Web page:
Tag Archives: work

This Week On “Wait, Sorry, What?”

9 Dec

Last month marked my one-year anniversary of landing my first job.

Early in said employment, I overheard my then-supervisor telling a technician that yeah, she had gotten an evaluation shortly after she first started working here.

If you know me at all, or if you have a mental environment anything like mine, you can probably guess how I reacted to that particular bout of eavesdropping.

I panicked.

Everything I’d ever done wrong at the job or could conceivably do wrong in the future flashed before my eyes set to the tune of an eerie Lorde song.

When was this coming? I figured it would be at the end of my three-month trial employment. It wasn’t. Maybe six months? Half a year? That made sense. But no. So it had to be on my anniversary, right?

Apparently not.

But in case you thought my mind was a healthy place to be, no, I have not stopped thinking about it. So now? I think maybe the best thing I can do to put my mind at ease is to write it myself.


 

Performance Summary

  • What are the employee’s strongest points?

Speaks clearly on the phone, is kind to customers, willingly laughs at jokes that are severely unfunny, and has a genuine desire to do things right.

Has the workforce’s second-best handwriting and the best spelling. Has become the office standby for “how do you spell” questions. Was asked by a co-worker how to spell the word “own” once and she didn’t even make fun of him (and she really, really wanted to).

  • What are the employee’s weakest points?

Often goes about her tasks with an air of confusion if said tasks were not spelled out in excruciatingly excessive detail to her.

Gets defensive easily. Four months into her employment with our business, she responded to “How are you liking it here,” with (and I quote) “Fine! Good. What, uh, why, did I do something wrong?”

Broke the desk chair but we forgive her because we probably should have guessed she was going to be using the foot bar more than a normal person since she’s painfully short and needs the altitude

Didn’t know the difference between a copier and a printer until she had been here six months. That’s not a learning curve. That’s a mental block.

  • What can the employee do to be more effective or make improvements?

Sometimes it seems as though she has mild hearing loss and things have to be shouted to her. This, however, may well have to do with the fact that Jukebox the Ghost and Bastille is often blasting from her desk speakers. Turning the music down very low (or even off) might aid communication. Or maybe switching to country music like everyone else here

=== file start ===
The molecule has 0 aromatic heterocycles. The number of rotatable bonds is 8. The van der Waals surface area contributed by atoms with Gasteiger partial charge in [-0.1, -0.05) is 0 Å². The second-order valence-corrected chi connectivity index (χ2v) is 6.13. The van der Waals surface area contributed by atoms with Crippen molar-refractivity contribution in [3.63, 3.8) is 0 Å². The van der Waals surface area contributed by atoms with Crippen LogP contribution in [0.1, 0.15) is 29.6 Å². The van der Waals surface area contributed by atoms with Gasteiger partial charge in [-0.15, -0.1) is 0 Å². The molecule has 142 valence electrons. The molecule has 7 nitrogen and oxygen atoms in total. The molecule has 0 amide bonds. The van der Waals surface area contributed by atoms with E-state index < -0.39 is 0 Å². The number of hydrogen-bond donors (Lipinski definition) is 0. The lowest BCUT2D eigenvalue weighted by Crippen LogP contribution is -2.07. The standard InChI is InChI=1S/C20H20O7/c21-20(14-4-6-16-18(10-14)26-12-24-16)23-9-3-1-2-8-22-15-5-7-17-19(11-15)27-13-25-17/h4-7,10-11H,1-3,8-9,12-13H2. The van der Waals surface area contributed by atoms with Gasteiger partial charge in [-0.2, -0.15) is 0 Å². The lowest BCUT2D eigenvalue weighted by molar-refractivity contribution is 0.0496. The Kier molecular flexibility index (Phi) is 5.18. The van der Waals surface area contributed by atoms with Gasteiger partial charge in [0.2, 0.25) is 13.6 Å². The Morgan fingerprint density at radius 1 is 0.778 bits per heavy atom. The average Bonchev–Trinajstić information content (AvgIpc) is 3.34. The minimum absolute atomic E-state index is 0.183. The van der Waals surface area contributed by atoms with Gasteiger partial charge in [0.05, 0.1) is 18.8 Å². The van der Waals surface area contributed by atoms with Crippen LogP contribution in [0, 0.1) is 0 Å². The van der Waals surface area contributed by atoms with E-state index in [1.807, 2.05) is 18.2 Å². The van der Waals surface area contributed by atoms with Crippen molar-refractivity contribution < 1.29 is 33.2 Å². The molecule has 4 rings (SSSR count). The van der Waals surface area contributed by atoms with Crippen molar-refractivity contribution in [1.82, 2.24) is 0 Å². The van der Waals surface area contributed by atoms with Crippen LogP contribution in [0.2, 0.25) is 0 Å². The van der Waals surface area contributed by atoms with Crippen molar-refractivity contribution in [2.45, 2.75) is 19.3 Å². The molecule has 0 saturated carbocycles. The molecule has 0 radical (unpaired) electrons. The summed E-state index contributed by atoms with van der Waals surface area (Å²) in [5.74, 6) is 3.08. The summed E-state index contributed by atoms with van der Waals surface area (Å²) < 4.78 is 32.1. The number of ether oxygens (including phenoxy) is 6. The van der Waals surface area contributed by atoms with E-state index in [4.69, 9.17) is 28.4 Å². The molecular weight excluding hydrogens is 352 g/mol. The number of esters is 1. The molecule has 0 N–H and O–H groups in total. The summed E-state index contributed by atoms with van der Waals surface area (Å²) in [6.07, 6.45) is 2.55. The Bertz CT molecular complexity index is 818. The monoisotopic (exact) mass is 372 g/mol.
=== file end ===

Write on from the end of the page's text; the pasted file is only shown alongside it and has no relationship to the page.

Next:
• What additional training would benefit the employee?

We’re not certain whether or not she was ever instructed on this, but someone should probably tell her we can all hear it when she listens to Jim Gaffigan upstairs in the break room.

  • Any additional comments – 

The office has smelled much better since she started working here. Between the air filter she dragged in and the Bath and Body Works Wallflower she plugged in during the summertime, you can barely tell by scent anymore that we are adjacent to a medical marijuana dispensary.

Has left a series of confusing objects around the building, including but not limited to a small plastic dragon, an angry-looking vinyl anime character, and a stack of drawings (not meant to be found, we think) containing mostly pictures of a sinister, floating triangle with a top hat and bow tie.

None of us even want to know what that means.


Well, I’m sure I’ve over-thought this entire ordeal. Or at least I like to think I have.

Chances are, that is not what that evaluation would look like, but it feels good to get this off my chest in some way. However, as only one person seems to have noticed how long I’ve been here, I don’t even think it’s forth-coming anymore.

In any case, it helps that the effect I was going for anyway was a sort of friendly ghost who helps out but doesn’t get in the way. You know, as in no one’s sure how many generations I’ve been here for, but I clearly mean no harm?

“That’s our resident specter,” my boss will explain to the next hire. “We saw her placing a curse on the small desk printer once, but it was already pretty condemned, so none of us are worried.”

“What?” I’ll moan, my semi-transparent head spinning towards them. “Are you guys talking about me? Did I do something wrong? That chair was broken when I got here.”

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